We spend most of our lives becoming. We are all on the quest to “become” the best and most relevant version of ourselves. For me, this becoming has been best exemplified by the music I have written.
This music, in it’s purest and most concise form, is the mirror reflection of my becoming. Part of it has been the result of the processing of life’s trials and tribulations.
I have slowly learned to let go which, in itself, is a slow if not lifelong ordeal. Part of letting go means courting dignity and grace in the face of disappointments. And disappointments are many in the life of most musicians because unreserved intention and even talent do not guarantee success.
I have no idea why I have been so driven and relentless in creating my little tone poems, but something deep inside myself assures me that it is the best use of what talent and instincts God and nature have provided me with. It’s the best way I can serve the greater good during my time in this quaint old vale of tears.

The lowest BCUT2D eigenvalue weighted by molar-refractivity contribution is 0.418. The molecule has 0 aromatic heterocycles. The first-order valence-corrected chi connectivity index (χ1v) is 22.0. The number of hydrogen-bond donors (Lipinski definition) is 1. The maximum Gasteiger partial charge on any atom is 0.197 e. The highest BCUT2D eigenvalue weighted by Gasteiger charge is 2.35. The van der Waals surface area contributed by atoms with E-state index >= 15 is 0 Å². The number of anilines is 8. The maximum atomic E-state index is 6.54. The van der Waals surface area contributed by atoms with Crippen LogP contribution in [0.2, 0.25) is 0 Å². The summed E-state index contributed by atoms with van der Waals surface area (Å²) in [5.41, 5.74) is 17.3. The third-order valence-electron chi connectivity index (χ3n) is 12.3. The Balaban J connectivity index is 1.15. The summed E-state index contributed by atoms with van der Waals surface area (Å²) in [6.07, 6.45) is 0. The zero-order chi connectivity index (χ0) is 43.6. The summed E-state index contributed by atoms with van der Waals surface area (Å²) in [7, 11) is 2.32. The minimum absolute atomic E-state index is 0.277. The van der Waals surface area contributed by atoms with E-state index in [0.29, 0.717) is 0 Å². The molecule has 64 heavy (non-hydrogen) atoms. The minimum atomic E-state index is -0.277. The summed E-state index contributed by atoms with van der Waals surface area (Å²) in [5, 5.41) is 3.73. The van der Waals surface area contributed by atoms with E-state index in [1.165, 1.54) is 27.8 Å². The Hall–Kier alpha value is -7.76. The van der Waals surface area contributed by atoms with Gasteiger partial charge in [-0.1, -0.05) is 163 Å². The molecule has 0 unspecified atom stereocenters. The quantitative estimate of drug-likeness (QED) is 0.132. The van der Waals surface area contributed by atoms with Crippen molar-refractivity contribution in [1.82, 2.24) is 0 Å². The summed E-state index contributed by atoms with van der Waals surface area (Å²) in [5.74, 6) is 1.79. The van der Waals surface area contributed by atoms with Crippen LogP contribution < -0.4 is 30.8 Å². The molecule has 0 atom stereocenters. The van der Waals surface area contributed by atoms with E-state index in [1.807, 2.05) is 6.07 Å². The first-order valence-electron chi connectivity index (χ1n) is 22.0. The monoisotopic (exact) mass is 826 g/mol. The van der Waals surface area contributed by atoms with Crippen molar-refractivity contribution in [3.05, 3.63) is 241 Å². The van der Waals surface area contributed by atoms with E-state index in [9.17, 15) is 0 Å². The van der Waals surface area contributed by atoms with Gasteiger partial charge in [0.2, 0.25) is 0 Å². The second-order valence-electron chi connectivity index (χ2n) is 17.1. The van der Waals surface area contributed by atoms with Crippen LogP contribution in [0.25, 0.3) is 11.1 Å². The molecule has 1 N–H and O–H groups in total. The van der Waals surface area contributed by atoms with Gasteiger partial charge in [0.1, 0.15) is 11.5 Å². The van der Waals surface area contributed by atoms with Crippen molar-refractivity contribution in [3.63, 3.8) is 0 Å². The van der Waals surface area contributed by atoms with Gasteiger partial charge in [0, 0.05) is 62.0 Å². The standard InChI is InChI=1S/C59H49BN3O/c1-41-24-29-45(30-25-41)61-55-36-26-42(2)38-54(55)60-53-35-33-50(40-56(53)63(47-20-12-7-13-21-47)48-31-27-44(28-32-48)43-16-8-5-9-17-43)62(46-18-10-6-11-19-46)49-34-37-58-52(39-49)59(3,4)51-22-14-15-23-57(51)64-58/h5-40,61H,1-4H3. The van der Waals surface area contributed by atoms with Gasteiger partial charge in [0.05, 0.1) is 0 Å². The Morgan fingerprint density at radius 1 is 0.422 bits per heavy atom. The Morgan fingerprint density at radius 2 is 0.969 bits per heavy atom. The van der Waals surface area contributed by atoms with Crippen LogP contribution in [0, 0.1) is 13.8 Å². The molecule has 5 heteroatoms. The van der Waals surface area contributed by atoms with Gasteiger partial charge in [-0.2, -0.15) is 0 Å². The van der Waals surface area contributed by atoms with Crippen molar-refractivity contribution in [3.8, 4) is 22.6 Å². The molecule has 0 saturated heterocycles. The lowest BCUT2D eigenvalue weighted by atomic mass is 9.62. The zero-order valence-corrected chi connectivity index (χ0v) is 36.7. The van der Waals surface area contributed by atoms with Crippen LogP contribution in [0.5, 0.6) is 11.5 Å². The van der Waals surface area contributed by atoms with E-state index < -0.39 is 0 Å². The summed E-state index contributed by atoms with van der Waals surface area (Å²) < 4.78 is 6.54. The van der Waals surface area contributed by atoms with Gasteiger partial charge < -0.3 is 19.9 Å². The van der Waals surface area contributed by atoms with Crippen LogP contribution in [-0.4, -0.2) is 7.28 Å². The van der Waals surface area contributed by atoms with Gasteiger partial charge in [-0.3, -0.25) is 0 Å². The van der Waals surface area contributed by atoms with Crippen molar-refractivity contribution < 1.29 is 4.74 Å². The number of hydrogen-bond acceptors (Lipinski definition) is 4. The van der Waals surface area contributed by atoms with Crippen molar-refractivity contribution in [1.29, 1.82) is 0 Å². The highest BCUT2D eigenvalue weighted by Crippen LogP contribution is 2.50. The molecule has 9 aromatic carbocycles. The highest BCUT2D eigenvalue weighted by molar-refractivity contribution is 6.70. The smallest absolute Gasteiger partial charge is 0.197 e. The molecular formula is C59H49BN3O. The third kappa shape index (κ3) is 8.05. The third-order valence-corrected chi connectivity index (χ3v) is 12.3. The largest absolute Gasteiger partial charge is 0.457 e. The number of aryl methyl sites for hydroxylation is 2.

As my wife often reminds me, “all you can do is all you can do.” All of this, of course, is an effort to, in some small way, best express what Maurice Ravel called, “life’s mysterious thrill.”
This album was recorded in 1973. It is now considered a sort of “minor classic” in a genre loosely called “Prog Rock.”
I don’t really know how to feel about the record now. It is so long ago and I was a much different player at this early stage. I occasionally see the album for sale from various rare record sources and the price can vary between $50.00 and $200.00. If I would have known that, I would have saved more than a couple of copies. Record collectors from Japan, Italy, and Brazil have contacted me about getting a copy and since I want to save the few copies I have, they have to look elsewhere.
You can see who the players are in Sailor if you click on See More and scroll down.